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Mali: Northern takeover internally displaces at least 118,000 people

Mali: Northern takeover internally displaces at least 118,000 people

Few could have predicted that Mali, long considered a beacon of democracy in West Africa, would in less than a year see half its territory overrun by Islamic militants and a tenth of its northern population internally displaced. Instability and insecurity resulting from clashes between government forces and Tuareg separatists and proliferation of armed groups in northern Mali in the wake of a coup d’état have combined with a Sahel-wide food crisis to force some 393,000 Malians from their homes since January 2012, some 118,800 of whom are estimated to be internally displaced. 
 
Some 35,300 people are displaced across Mali’s vast three northern regions, living in town with host families or out in the open in makeshift shelters. Most of the 83,400 IDPs who have taken refuge in the south are staying with host families. Both IDPs and host families face severe shortages of food, access to health care and basic necessities. Many IDPs have lost their sources of livelihoods and children’s education has been severely jeopardised.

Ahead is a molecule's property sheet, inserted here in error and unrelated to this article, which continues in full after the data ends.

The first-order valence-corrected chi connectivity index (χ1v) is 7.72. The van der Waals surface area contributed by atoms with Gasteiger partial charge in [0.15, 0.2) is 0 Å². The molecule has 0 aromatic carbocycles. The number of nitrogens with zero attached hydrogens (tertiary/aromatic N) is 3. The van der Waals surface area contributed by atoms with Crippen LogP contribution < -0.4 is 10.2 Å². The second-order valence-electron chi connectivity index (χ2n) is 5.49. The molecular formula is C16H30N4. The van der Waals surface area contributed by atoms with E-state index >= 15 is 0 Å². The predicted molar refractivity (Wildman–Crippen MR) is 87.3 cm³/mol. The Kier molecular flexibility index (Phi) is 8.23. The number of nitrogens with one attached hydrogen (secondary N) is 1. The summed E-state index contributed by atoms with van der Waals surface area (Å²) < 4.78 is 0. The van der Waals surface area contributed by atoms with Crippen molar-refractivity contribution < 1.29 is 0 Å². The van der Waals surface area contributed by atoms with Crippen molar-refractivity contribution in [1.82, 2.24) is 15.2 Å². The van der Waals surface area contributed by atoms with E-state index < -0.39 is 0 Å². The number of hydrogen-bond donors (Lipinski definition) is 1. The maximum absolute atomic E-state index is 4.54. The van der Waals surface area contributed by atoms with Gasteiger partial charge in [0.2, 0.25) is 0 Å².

The nascent government of national unity, which took power in August 2012 after prolonged instability, has taken some steps to respond to health, nutrition and education needs but serious concerns remain for the vast majority of the displaced who still lack access to basic services. State functions have virtually ceased in conflict-affected regions and civil servants have fled, further limiting capacity to meet the needs of the vulnerable. The displaced have urgent needs which are not being met due to widespread insecurity, lack of sufficient humanitarian access and grossly insufficient funding.

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